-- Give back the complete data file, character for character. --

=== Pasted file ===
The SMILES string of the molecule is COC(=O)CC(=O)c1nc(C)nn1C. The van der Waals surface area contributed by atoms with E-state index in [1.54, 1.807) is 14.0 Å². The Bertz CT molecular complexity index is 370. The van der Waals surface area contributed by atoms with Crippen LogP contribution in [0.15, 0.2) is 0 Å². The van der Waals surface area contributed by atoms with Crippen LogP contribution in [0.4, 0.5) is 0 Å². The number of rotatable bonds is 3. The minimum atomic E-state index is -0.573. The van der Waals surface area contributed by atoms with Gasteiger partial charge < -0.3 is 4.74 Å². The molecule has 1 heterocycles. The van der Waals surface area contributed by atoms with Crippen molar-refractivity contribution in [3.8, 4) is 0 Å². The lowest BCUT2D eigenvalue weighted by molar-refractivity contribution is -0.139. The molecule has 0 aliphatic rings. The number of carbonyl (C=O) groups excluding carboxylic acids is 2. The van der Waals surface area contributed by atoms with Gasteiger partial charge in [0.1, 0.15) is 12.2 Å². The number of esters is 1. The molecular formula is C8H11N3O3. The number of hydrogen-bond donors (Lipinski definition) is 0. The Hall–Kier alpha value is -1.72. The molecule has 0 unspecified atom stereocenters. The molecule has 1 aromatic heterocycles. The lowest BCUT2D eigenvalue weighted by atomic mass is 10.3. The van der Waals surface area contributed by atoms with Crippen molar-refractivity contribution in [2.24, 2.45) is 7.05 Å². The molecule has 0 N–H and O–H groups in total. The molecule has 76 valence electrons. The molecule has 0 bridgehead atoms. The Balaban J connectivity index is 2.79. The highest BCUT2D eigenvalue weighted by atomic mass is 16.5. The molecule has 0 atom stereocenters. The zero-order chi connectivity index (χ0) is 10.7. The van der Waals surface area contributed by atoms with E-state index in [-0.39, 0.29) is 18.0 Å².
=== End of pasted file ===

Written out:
The SMILES string of the molecule is COC(=O)CC(=O)c1nc(C)nn1C. The van der Waals surface area contributed by atoms with E-state index in [1.54, 1.807) is 14.0 Å². The Bertz CT molecular complexity index is 370. The van der Waals surface area contributed by atoms with Crippen LogP contribution in [0.15, 0.2) is 0 Å². The van der Waals surface area contributed by atoms with Crippen LogP contribution in [0.4, 0.5) is 0 Å². The number of rotatable bonds is 3. The minimum atomic E-state index is -0.573. The van der Waals surface area contributed by atoms with Gasteiger partial charge < -0.3 is 4.74 Å². The molecule has 1 heterocycles. The van der Waals surface area contributed by atoms with Crippen molar-refractivity contribution in [3.8, 4) is 0 Å². The lowest BCUT2D eigenvalue weighted by molar-refractivity contribution is -0.139. The molecule has 0 aliphatic rings. The number of carbonyl (C=O) groups excluding carboxylic acids is 2. The van der Waals surface area contributed by atoms with Gasteiger partial charge in [0.1, 0.15) is 12.2 Å². The number of esters is 1. The molecular formula is C8H11N3O3. The number of hydrogen-bond donors (Lipinski definition) is 0. The Hall–Kier alpha value is -1.72. The molecule has 0 unspecified atom stereocenters. The molecule has 1 aromatic heterocycles. The lowest BCUT2D eigenvalue weighted by atomic mass is 10.3. The van der Waals surface area contributed by atoms with Crippen molar-refractivity contribution in [2.24, 2.45) is 7.05 Å². The molecule has 0 N–H and O–H groups in total. The molecule has 76 valence electrons. The molecule has 0 bridgehead atoms. The Balaban J connectivity index is 2.79. The highest BCUT2D eigenvalue weighted by atomic mass is 16.5. The molecule has 0 atom stereocenters. The zero-order chi connectivity index (χ0) is 10.7. The van der Waals surface area contributed by atoms with E-state index in [-0.39, 0.29) is 18.0 Å².